"Liability - And if there are health risks, there will be liability problems. People will wear Google's glasses while driving, despite explicit warnings not to do so. They will collide with elderly pedestrians and someone will get hurt. Someone will end up going cross-eyed. There will be lawsuits. And some politician will hold a hearing. Add the cost of an insurance policy to your Google Glasses bill."
"Battery Life - Battery life continues to hinder the utility of smartphones, tablets, and notebook computers. And in these devices, you can generally feel the weight of the battery. Glasses need to be light to be comfortable, so the battery will necessarily be small. As a consequence, the glasses are unlikely to be useful for very long, unless they require a separate tethered battery ... and that would ruin the experience. The ideal augmented reality glasses will be able to run perpetually on sunlight. We're probably several decades away from that kind of photovoltaic and processor efficiency."
"Control - Head-tiling will not be enough if the glasses are to offer services beyond navigation. The glasses will either have to convert hand gestures to commands or accept voice commands. So add a microphone, which adds another layer of privacy problems and engineering requirements."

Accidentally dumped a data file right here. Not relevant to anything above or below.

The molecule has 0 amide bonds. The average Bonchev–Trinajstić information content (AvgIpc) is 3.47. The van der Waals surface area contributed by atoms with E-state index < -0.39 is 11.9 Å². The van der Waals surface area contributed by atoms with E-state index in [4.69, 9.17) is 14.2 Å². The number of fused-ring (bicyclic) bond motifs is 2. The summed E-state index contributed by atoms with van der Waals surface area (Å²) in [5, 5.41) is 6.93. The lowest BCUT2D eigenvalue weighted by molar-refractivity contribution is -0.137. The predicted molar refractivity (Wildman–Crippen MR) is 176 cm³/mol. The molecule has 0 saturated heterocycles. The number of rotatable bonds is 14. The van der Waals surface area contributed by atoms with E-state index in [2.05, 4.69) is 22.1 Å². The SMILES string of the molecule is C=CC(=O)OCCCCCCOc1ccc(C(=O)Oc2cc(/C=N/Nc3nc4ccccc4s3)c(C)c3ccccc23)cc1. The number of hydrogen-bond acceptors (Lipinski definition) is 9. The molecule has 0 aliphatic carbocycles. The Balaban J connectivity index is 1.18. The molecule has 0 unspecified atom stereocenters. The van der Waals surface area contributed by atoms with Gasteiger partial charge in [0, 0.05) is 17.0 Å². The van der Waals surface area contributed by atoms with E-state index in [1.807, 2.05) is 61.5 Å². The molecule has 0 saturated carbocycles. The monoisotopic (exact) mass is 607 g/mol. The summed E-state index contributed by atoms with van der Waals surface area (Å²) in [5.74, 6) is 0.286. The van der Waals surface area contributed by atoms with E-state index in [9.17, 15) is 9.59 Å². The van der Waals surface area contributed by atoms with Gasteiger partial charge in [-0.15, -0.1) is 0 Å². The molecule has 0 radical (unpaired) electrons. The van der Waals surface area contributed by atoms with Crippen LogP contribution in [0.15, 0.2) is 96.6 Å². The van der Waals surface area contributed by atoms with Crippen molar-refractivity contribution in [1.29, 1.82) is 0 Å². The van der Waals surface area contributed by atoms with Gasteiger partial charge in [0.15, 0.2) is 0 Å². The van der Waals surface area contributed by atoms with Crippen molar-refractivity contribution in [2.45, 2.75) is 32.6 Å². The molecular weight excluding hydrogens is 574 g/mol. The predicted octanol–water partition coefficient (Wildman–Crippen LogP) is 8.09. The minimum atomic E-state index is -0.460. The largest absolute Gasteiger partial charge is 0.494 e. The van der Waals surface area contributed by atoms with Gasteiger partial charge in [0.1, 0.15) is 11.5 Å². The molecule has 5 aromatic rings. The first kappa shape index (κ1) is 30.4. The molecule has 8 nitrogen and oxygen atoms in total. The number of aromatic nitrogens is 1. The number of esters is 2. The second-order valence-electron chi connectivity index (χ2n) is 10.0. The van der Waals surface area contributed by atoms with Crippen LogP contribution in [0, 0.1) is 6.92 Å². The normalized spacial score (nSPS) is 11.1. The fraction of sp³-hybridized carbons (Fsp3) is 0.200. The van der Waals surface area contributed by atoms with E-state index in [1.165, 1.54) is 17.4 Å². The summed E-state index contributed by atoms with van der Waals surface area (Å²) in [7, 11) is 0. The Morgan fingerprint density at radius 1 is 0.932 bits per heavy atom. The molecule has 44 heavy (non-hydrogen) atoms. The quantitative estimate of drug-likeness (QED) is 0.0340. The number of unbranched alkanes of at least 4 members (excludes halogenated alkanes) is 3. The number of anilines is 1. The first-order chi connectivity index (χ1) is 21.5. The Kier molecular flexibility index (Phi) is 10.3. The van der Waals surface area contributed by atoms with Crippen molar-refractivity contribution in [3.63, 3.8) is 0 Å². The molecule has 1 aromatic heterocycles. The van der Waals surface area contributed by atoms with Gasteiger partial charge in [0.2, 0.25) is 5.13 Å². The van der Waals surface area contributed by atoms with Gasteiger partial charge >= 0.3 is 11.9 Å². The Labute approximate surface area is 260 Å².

"The glasses will also have to be extraordinarily responsive--when you turn your head you won't be happy with information related to where you were looking three seconds ago. That will mean either a very fast network connection--something many mobile carriers can't manage consistently--or displaying as little data as possible for the sake of speed and to appease mobile carriers, which already consider you a data hog."
Wow, it looks like Thomas Claburn covered all the possible pitfalls that Google could experience. Notice that privacy was No 1 on his list. I wonder if Google's X-Labs team asked themselves, "What would Steve do?" Better yet, did Google confer with their attorney's about liability and privacy issues and did they conduct field studies and get feedback from consumers?
This is a great time to mention that the Obama administration is working hard to legislate an online "Consumer Privacy Bill of Rights" bill, and if the proposed bill passes in its present form without Congressional infighting, it could change the entire internet landscape with regard to privacy concerns. Checkout my blog post dated February 23, 2012 about Obama's proposed Consumer Privacy Bill of Rights bill.
I also envision a lot of ads appearing to the HUD whenever you look at a restaurant, movie theater, product whether a book or consumer electronics device, and a message telling you what it is, where you can get it, the price and if there is a deal on that item. So unless you don't mind receiving these invasive ads appearing on your HUD, then its going to open up a whole new world for those individuals willing to forkup $250 to $650 and the software to use these new HUD glasses.
I have always felt that technology would be heading this way, and it looks like it will be happening sooner, rather than later. You can expect Microsoft, Apple and others to introduce similar devices, but they will probably wait to see just how much traction Google is making with their new HUD augmented reality glasses before launching their own.
Courtesy of an article dated February 21, 2012 appearing in The New York Times Bits